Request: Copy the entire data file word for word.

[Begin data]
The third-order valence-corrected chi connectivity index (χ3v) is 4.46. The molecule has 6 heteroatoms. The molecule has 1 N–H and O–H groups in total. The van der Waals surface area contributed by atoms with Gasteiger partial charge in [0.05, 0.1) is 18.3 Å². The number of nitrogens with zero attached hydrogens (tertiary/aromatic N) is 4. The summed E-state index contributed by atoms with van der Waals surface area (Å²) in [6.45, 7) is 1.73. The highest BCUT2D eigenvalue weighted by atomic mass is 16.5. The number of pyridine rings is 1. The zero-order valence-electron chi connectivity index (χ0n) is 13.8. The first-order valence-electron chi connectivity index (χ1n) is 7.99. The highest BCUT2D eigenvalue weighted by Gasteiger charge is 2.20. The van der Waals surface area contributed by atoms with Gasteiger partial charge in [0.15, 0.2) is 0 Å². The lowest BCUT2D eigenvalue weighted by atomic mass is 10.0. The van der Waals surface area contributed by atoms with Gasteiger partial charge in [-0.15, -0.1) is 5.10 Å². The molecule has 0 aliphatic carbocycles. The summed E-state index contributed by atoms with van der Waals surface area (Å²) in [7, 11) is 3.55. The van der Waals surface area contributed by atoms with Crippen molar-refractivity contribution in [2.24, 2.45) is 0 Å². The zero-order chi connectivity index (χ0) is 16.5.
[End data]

The third-order valence-corrected chi connectivity index (χ3v) is 4.46. The molecule has 6 heteroatoms. The molecule has 1 N–H and O–H groups in total. The van der Waals surface area contributed by atoms with Gasteiger partial charge in [0.05, 0.1) is 18.3 Å². The number of nitrogens with zero attached hydrogens (tertiary/aromatic N) is 4. The summed E-state index contributed by atoms with van der Waals surface area (Å²) in [6.45, 7) is 1.73. The highest BCUT2D eigenvalue weighted by atomic mass is 16.5. The number of pyridine rings is 1. The zero-order valence-electron chi connectivity index (χ0n) is 13.8. The first-order valence-electron chi connectivity index (χ1n) is 7.99. The highest BCUT2D eigenvalue weighted by Gasteiger charge is 2.20. The van der Waals surface area contributed by atoms with Gasteiger partial charge in [0.15, 0.2) is 0 Å². The lowest BCUT2D eigenvalue weighted by atomic mass is 10.0. The van der Waals surface area contributed by atoms with Gasteiger partial charge in [-0.15, -0.1) is 5.10 Å². The molecule has 0 aliphatic carbocycles. The summed E-state index contributed by atoms with van der Waals surface area (Å²) in [7, 11) is 3.55. The van der Waals surface area contributed by atoms with Crippen molar-refractivity contribution in [2.24, 2.45) is 0 Å². The zero-order chi connectivity index (χ0) is 16.5.